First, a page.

He questioned us at length about what we knew, who we were, and what we were trying to achieve. He played dumb and stood his ground: he had already carried out a check, interviewed a woman who allegedly lived at the specified address with her family and found nothing suspicious.
According to our information, the woman controlled either one brothel or several of them. We knew her personal details and those of her relatives who were also part of the criminal network, phone and bank card numbers, and the circumstances of the criminal activity. And we knew for a fact that sexual exploitation was taking place at that address. But all this was worthless to the police officer. We later found out that an image was circulating on WhatsApp of this policeman with a man who bore a painful resemblance to the brothel owner’s husband.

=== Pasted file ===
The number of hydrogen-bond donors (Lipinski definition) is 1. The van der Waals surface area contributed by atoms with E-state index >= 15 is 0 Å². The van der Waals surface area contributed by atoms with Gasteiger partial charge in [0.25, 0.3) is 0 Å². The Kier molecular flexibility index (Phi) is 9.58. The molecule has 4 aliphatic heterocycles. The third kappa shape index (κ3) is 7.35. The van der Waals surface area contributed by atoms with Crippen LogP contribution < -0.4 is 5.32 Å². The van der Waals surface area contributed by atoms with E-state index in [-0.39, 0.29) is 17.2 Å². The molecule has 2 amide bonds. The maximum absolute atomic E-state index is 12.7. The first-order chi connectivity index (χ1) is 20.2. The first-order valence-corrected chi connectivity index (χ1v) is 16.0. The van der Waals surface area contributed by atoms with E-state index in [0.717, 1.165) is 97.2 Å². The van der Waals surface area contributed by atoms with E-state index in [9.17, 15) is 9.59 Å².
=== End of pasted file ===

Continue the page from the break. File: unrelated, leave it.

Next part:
We were ready to go further and report it to the prosecutor’s office. But on the day we visited the station, our informant received threats. Women, who were still in the salon, told her that the police had allegedly called them. Who had called them and on what pretext remained a mystery. They were indignant that they would now be “out of a job” and it was all because of her. I think it was a bluff to intimidate her. Later, they started writing threats to her on social media. We feared for her safety and curtailed our work in that direction.
What we managed to achieve was that the parlour left the multi-storey penthouse, where up to 15 women were being exploited at any time, and was closed down for about a month. It then reopened at a new address on a much smaller scale and is still in operation.